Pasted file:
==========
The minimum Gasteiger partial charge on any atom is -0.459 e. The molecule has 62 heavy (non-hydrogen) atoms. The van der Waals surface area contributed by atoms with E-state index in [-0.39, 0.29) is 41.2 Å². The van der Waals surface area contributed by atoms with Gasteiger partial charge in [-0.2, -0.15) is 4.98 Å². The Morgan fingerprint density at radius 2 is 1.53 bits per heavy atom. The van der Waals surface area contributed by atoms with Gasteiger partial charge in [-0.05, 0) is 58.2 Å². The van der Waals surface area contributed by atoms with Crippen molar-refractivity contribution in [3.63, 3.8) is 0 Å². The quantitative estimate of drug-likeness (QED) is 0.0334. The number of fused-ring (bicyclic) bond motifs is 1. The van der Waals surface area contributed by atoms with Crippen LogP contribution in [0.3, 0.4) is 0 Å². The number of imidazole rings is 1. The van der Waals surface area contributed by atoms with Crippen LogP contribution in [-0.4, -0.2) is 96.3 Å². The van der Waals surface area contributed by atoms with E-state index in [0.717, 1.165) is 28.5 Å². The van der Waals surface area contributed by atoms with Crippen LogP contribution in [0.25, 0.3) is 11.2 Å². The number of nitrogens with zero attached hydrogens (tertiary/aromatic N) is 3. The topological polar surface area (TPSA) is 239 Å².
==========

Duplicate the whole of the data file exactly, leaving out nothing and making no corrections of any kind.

The minimum Gasteiger partial charge on any atom is -0.459 e. The molecule has 62 heavy (non-hydrogen) atoms. The van der Waals surface area contributed by atoms with E-state index in [-0.39, 0.29) is 41.2 Å². The van der Waals surface area contributed by atoms with Gasteiger partial charge in [-0.2, -0.15) is 4.98 Å². The Morgan fingerprint density at radius 2 is 1.53 bits per heavy atom. The van der Waals surface area contributed by atoms with Gasteiger partial charge in [-0.05, 0) is 58.2 Å². The van der Waals surface area contributed by atoms with Crippen molar-refractivity contribution in [3.63, 3.8) is 0 Å². The quantitative estimate of drug-likeness (QED) is 0.0334. The number of fused-ring (bicyclic) bond motifs is 1. The van der Waals surface area contributed by atoms with Crippen LogP contribution in [0.3, 0.4) is 0 Å². The number of imidazole rings is 1. The van der Waals surface area contributed by atoms with Crippen LogP contribution in [-0.4, -0.2) is 96.3 Å². The van der Waals surface area contributed by atoms with E-state index in [0.717, 1.165) is 28.5 Å². The van der Waals surface area contributed by atoms with Crippen LogP contribution in [0.25, 0.3) is 11.2 Å². The number of nitrogens with zero attached hydrogens (tertiary/aromatic N) is 3. The topological polar surface area (TPSA) is 239 Å².